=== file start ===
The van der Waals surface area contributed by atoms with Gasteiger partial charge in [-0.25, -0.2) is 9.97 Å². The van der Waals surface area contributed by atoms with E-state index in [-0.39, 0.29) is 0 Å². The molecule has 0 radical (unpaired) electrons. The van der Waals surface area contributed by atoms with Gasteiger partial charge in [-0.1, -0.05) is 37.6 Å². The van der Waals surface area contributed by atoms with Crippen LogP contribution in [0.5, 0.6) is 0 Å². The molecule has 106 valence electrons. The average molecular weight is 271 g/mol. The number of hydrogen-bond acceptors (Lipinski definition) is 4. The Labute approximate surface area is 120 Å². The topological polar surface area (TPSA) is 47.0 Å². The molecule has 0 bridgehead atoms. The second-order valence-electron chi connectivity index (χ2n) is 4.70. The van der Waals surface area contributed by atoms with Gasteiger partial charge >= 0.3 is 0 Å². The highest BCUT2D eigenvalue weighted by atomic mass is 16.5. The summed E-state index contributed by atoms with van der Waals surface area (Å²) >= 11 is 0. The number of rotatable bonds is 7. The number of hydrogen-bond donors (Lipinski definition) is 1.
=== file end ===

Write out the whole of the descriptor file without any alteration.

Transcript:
The van der Waals surface area contributed by atoms with Gasteiger partial charge in [-0.25, -0.2) is 9.97 Å². The van der Waals surface area contributed by atoms with E-state index in [-0.39, 0.29) is 0 Å². The molecule has 0 radical (unpaired) electrons. The van der Waals surface area contributed by atoms with Gasteiger partial charge in [-0.1, -0.05) is 37.6 Å². The van der Waals surface area contributed by atoms with Crippen LogP contribution in [0.5, 0.6) is 0 Å². The molecule has 106 valence electrons. The average molecular weight is 271 g/mol. The number of hydrogen-bond acceptors (Lipinski definition) is 4. The Labute approximate surface area is 120 Å². The topological polar surface area (TPSA) is 47.0 Å². The molecule has 0 bridgehead atoms. The second-order valence-electron chi connectivity index (χ2n) is 4.70. The van der Waals surface area contributed by atoms with Gasteiger partial charge >= 0.3 is 0 Å². The highest BCUT2D eigenvalue weighted by atomic mass is 16.5. The summed E-state index contributed by atoms with van der Waals surface area (Å²) >= 11 is 0. The number of rotatable bonds is 7. The number of hydrogen-bond donors (Lipinski definition) is 1.